UPDATE ON ZERO EMISSION VEHICLES WITH THE LICENSED VEHICLE FLEET
- Meeting of Licensing Committee, Wednesday, 23 June 2021 9.30 am (Item 8.)
- View the background to item 8.
To consider a report by the Head of Planning, Public Protection and Countryside Services (copy enclosed) updating members on the current position relating to the Welsh Government Green Taxis Pilot Scheme for zero emission vehicles.
RESOLVED that, subject to members’ comments, the update on the Welsh Government Green Taxi Pilot Scheme be received and noted.
The Senior Licensing Officer (NJ) submitted a report (previously circulated) updating members on the current position relating to the Welsh Government (WG) Green Taxis Pilot Scheme for zero emission vehicles and Denbighshire’s success in securing WG funding for 4 electric vehicles and charging infrastructure as part of that pilot scheme.
WG had set a target of de-carbonising the taxi fleet entirely by 2028 and it was anticipated that the pilot scheme would assist in that aim. The three pilot areas were Cardiff Capital Region (CCR), Denbighshire and Pembrokeshire. In total 50 fully electric wheelchair-accessible Nissan Dynamo taxis would be purchased, 44 for CCR, 4 for Denbighshire and 2 for Pembrokeshire. The associated charging infrastructure would also be installed in each area and the scheme would operate on a ‘try before you buy’ basis allowing licensed taxi drivers to try the vehicle free of charge for 30 days and included free electric charging, insurance, vehicle licensing, breakdown cover etc. Drivers would then complete an evaluation survey and be provided with information on schemes/assistance for long term ownership/lease of zero-emission vehicles. The pilots would operate for 2 – 3 years and Fleet Management were leading and administering the project in Denbighshire. The Fleet Mobility Officer was in attendance to answer questions about the scheme.
Members welcomed the scheme as a means of encouraging the taxi trade to switch to zero emission vehicles and for the environmental benefits that would bring which was a corporate priority for the council. During debate members raised questions with officers regarding the practical implementation of the scheme, including the necessary charging infrastructure and how it would be monitored to ensure the best outcomes. Members were also keen to ensure that the county’s rural areas could also take advantage of the opportunities presented as part of the pilot scheme.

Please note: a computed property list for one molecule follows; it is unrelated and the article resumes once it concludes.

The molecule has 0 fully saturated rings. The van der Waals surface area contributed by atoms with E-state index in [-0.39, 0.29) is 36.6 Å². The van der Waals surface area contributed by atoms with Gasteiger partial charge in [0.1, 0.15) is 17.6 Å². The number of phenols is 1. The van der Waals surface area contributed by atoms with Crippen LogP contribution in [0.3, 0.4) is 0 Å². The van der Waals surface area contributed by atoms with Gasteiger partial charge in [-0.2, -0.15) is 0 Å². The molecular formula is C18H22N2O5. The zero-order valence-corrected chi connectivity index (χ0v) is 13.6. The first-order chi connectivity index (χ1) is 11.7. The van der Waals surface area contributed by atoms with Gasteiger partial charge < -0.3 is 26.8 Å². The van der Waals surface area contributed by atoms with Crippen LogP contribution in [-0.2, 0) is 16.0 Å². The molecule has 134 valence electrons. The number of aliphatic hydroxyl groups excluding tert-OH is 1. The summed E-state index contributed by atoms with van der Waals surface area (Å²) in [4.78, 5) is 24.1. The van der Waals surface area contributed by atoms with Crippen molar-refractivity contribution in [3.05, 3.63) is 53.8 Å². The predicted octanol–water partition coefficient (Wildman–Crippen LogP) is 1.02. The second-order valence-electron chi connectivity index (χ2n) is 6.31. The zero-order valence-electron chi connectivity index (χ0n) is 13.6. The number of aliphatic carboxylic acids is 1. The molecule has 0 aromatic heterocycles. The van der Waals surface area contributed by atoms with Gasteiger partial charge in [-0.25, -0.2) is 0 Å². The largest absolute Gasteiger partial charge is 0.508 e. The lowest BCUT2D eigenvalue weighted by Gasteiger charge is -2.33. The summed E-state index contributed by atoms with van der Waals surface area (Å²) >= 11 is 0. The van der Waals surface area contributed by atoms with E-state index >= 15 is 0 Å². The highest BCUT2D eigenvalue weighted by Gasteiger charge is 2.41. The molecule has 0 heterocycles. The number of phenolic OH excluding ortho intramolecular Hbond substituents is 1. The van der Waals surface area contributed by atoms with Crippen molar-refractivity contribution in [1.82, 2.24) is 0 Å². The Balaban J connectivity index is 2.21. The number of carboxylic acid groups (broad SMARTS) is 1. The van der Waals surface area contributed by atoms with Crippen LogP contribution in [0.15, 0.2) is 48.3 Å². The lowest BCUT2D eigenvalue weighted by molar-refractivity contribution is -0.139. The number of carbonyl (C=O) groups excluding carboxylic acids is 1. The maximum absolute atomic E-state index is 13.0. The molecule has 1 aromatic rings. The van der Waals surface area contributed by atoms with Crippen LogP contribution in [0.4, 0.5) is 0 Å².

Officers responded to members’ questions and comments as follows –
· the council had 4 vehicles in its possession waiting to be licensed and a procurement process for the 50 kW chargers to meet the operational needs of the taxi trade was imminent. It was envisaged that the chargers would be installed within the next 8 – 10 weeks following which the pilot would commence
· the vehicles would be offered on a 30 day ‘try before you buy’ basis and uptake would be encouraged with assurances that the infrastructure and fuelling system would be in place to support the trade with the uptake of zero emission vehicles
· grant funding would be provided for an initial two years with the opportunity for a third year if data reporting demonstrated the pilot was successful
· the unsuccessful attempt by a local taxi firm to switch to electric vehicles (as reported in the press) had largely been due to the current lack of charging infrastructure to meet the operator’s particular business model. However the charging infrastructure was being developed to suit all operator business models and it was expected the same operator would take up the opportunity of participating in the pilot. In response to concerns that uptake would be adversely affected by the negative press coverage, officers provided assurances that there had been an exceptional amount of interest in Rhyl and Prestatyn
· as part of the grant terms the scheme would be piloted in the North of the county, predominantly around Rhyl which had high levels of CO2 and NO2 and if successful there was an opportunity to expand the pilot scheme. Where taxi proprietors had their own charging provision (such as home charges) they could also be supported and included as part of the pilot if it met their business model
· the scheme was not confined to just taxi operators with 400 licensed drivers in the county who would be eligible to apply to participate in the pilot
· it was a long and complex process to install electric chargers which was still at a very early stage but wider provision was being looked at across the county, not just for taxis, with chargers going into public car parks in Llangollen before the end of the financial year and there was potential for rapid chargers to be installed in Corwen. Transport for Wales was also looking at the potential to create a charge park type area in Corwen along the TrawsCymru bus network which would suit electric taxis, electric buses and electric bin wagons. Most projects of this type were in their infancy but gaining momentum and over time steps would be taken to install charging provision throughout the county.
Councillor Huw Williams reiterated his disappointment over the lack of opportunities for areas outside of Rhyl and Prestatyn, particularly rural areas, to participate in the pilot scheme given the lack of charging infrastructure and asked that charging points be installed in every major town in Denbighshire. It was agreed that those comments also be included in the Committee’s resolution.
RESOLVED that, subject to members’ comments above, the update on the Welsh Government Green Taxi Pilot Scheme be received and noted.